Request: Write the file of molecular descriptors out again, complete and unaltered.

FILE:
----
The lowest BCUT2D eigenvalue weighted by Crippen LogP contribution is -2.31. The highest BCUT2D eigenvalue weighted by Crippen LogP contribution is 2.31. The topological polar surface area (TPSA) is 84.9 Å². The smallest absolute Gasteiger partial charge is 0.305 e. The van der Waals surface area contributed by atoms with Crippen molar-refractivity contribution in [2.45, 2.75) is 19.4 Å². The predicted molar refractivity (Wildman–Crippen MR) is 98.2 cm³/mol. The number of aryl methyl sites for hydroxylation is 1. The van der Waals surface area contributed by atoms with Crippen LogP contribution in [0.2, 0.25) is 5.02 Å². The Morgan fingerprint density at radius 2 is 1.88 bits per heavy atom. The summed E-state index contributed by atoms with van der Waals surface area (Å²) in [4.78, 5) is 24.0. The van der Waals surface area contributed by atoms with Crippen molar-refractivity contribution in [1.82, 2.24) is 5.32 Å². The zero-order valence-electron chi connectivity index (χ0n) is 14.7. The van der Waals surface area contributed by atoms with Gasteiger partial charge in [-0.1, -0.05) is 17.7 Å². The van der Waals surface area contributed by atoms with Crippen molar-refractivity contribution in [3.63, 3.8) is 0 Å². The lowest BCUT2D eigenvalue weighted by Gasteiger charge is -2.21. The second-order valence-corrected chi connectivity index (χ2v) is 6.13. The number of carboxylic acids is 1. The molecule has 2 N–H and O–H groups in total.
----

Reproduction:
The lowest BCUT2D eigenvalue weighted by Crippen LogP contribution is -2.31. The highest BCUT2D eigenvalue weighted by Crippen LogP contribution is 2.31. The topological polar surface area (TPSA) is 84.9 Å². The smallest absolute Gasteiger partial charge is 0.305 e. The van der Waals surface area contributed by atoms with Crippen molar-refractivity contribution in [2.45, 2.75) is 19.4 Å². The predicted molar refractivity (Wildman–Crippen MR) is 98.2 cm³/mol. The number of aryl methyl sites for hydroxylation is 1. The van der Waals surface area contributed by atoms with Crippen LogP contribution in [0.2, 0.25) is 5.02 Å². The Morgan fingerprint density at radius 2 is 1.88 bits per heavy atom. The summed E-state index contributed by atoms with van der Waals surface area (Å²) in [4.78, 5) is 24.0. The van der Waals surface area contributed by atoms with Crippen molar-refractivity contribution in [1.82, 2.24) is 5.32 Å². The zero-order valence-electron chi connectivity index (χ0n) is 14.7. The van der Waals surface area contributed by atoms with Gasteiger partial charge in [-0.1, -0.05) is 17.7 Å². The van der Waals surface area contributed by atoms with Crippen molar-refractivity contribution in [3.63, 3.8) is 0 Å². The lowest BCUT2D eigenvalue weighted by Gasteiger charge is -2.21. The second-order valence-corrected chi connectivity index (χ2v) is 6.13. The number of carboxylic acids is 1. The molecule has 2 N–H and O–H groups in total.